By Arré Bench Aug. 29, 2018
Yesterday, Sudha Bhardwaj, Varavara Rao, Arun Ferreira, Gautam Navlakha and Vernon Gonsalves were arrested in relation to the Bhima-Koregaon violence. All of them were charged under the Unlawful Activities (Prevention) Act. But what exactly does this law entail?
ack in 2007, when the Congress-led government was in power, Mumbai-based lawyer and activist Arun Ferreira was arrested under the Unlawful Activities (Prevention) Act. At the time, he was accused of leading the communications wing of the banned Communist Party of India-Maoist, branded an “Urban Naxal”, and was slapped with 10 cases relating to acts of terrorism. Ferreira went on to spend almost five years in the Nagpur Central Jail and was tortured in prison before being acquitted. As it turned out, the state failed to prove any of the charges against him.
And yet yesterday, in an unbelievable case of déjà vu, Ferreira was arrested once again — now under the watchful eyes of the BJP government — and had his home raided under the same act. Over ten years after his wrongful arrest, Ferreira was once again branded an urban naxal, despite a court already proclaiming his innocence.
Besides Ferreira, five other activists, including lawyer and activist Sudha Bhardwaj, poet and Maoist ideologue Varavara Rao, and activists, Gautam Navlakha and Vernon Gonsalves were arrested by the Pune police after multi-city searches. All of them have been booked under the controversial Unlawful Activities Prevention Act or UAPA. According to the police, they were linked to Maoists accused of playing a role in the Bhima-Koregaon violence between Dalits and upper-caste Marathas that took place on December 31. Police claim that the arrests were based on “fresh evidence” that the accused were planning a “big conspiracy”. But even as the arrests have been challenged in the Supreme Court, it remains unclear what is the “fresh evidence” gathered by the police or what the “big conspiracy” is.
The arrests of these activists have led to widespread condemnation of the oppressive anti-terror law that authorises raids and arrests without a warrant if a person is suspected of “supporting terrorist acts or unlawful activities”. Introduced in 1967 to “safeguard India’s integrity and sovereignty”, UAPA also gives any official the power to seize any material during such raids.
Naturally, the act heavily favours the state — police get 180 days to file a chargesheet instead of 90 and the accused doesn’t have the right to apply for bail. Section 43D(5) of the Act prevents the courts from granting bail to a person if “on a perusal of the case diary or the [police] report … [the court] is of the opinion that there are reasonable grounds for believing that the accusation against such person is prima facie true.” Lawyer Gautam Bhatia writers in The Hindu, “The case diary and the charge sheet is the version of the state. Therefore, under the UAPA, as long as the state’s version appears to make out an offence, a court cannot, under law, grant bail.” Those booked under UAPA, then have to wait for the lengthy judicial process to run its course, which in most cases takes years.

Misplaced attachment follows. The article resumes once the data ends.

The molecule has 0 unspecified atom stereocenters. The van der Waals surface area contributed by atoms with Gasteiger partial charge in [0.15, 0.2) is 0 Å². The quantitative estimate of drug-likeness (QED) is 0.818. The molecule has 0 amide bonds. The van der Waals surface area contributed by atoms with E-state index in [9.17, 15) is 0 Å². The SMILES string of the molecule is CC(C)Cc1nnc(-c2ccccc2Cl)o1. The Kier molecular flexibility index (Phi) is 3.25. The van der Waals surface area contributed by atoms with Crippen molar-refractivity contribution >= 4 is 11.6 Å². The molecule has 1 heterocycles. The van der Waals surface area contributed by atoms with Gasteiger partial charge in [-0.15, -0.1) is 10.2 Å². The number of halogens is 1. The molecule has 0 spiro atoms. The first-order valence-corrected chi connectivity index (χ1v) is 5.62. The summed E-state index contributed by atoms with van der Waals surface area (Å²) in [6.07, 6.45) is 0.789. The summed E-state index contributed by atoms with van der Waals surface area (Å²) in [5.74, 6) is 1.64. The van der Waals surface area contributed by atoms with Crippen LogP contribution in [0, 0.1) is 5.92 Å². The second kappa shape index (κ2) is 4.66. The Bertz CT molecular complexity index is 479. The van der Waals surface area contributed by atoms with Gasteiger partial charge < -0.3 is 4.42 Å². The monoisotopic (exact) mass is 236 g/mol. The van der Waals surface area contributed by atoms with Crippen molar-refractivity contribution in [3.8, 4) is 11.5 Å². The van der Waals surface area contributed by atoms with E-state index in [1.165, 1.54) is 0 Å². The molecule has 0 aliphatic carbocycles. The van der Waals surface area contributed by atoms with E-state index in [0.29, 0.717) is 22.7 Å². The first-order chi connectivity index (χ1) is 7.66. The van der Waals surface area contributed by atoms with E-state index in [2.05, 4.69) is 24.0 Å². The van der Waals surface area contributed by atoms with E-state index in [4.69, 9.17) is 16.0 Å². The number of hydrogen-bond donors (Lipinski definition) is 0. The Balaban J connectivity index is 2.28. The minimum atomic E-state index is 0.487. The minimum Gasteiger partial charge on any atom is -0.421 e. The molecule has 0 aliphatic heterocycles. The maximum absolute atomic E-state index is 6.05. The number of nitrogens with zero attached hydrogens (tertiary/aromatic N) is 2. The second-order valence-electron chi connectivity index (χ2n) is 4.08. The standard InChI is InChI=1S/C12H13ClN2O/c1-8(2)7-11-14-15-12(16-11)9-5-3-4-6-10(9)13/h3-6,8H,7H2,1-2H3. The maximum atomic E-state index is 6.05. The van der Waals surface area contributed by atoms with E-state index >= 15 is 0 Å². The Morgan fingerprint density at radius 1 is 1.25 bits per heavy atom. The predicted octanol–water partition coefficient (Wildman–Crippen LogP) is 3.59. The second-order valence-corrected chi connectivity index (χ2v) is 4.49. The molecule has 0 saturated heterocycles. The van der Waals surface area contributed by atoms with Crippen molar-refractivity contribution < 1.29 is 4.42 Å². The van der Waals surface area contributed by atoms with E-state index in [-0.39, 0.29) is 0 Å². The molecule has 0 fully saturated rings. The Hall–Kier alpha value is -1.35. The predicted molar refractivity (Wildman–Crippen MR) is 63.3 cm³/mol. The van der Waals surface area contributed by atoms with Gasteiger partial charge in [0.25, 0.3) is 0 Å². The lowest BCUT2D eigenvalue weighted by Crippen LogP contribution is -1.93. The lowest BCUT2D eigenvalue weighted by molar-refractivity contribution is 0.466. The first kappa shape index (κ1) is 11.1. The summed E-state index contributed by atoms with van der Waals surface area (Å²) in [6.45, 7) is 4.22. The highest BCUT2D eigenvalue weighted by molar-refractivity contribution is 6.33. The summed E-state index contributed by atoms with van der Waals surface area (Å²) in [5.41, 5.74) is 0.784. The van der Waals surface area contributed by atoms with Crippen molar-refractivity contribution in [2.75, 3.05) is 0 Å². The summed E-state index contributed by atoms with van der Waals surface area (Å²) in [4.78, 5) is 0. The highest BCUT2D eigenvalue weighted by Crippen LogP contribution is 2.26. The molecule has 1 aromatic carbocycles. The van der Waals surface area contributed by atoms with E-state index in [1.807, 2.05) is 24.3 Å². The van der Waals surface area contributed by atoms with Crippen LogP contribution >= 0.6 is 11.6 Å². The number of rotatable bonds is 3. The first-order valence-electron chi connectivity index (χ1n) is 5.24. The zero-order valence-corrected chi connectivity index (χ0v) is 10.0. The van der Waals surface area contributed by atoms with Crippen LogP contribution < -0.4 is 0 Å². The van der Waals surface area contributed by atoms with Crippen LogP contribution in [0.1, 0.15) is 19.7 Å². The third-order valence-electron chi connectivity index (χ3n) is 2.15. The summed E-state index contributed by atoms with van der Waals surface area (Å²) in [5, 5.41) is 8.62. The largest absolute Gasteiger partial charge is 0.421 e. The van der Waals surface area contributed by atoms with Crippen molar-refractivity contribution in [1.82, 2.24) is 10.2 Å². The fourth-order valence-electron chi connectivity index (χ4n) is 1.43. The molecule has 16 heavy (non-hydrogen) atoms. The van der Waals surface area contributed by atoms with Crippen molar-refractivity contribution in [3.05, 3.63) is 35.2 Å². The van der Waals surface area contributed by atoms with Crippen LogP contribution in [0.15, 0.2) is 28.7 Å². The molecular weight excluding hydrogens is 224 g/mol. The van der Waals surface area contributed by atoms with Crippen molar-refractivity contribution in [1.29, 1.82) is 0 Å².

The most harmful part of the law is that it gives the authorities room to label “unlawful associations, terrorist gangs or terrorist organisations” at their discretion.
But the most harmful part of the law is that it gives the authorities room to label “unlawful associations, terrorist gangs or terrorist organisations” at their discretion, and detain members of these organisations. In Bhardwaj’s case, who is under house arrest until August 30, the cops seized her mobile, laptop, and pen-drive, besides taking her Twitter and email passwords.
In the past, the Indian government has charged human rights activist Binayak Sen and Kobad Ghandy with UAPA. Even Vernon Gonsalves was arrested under UAPA back in 2007 and had to spend six years in prison. And in 2013, Sachin Mali and his pregnant wife Sheetal Sathe, who were members of Pune-based group Kabir Kala Manch, were charged and arrested under UAPA. Recently, it was employed to arrest five activists in June whereas Tamil Nadu political activist Thirumurugan Gandhi was also charged with UAPA two weeks ago.
But over the years, the scope of the law has moved far beyond just being a vehicle to arrest people for inciting violence. If yesterday’s arrests are any proof, it’s clear that the UAPA is just an excuse for the state to arrest people for their ideology. It’s no longer about protecting the country’s integrity but safeguarding the government. In the same article, Bhatia argues about the broad definition of UAPA adds, “The definition of “unlawful activities” includes “disclaiming” or “questioning” the territorial integrity of India, and causing “disaffection” against India. These words are staggeringly vague and broad, and come close to establishing a regime of thought-crimes” allowing “governments great and virtually unbridled power to arrest people under boundlessly manipulable justifications, such as “having suspected Maoist links”.
Back in 2014, after Ferreira was acquitted of the last of the ten cases, he chalked down these arrests under UAPA as an “attempt by the authorities to artificially inflate their statistics of Naxalites that they have acted against”. With the 2019 elections approaching, his belief is still as relevant.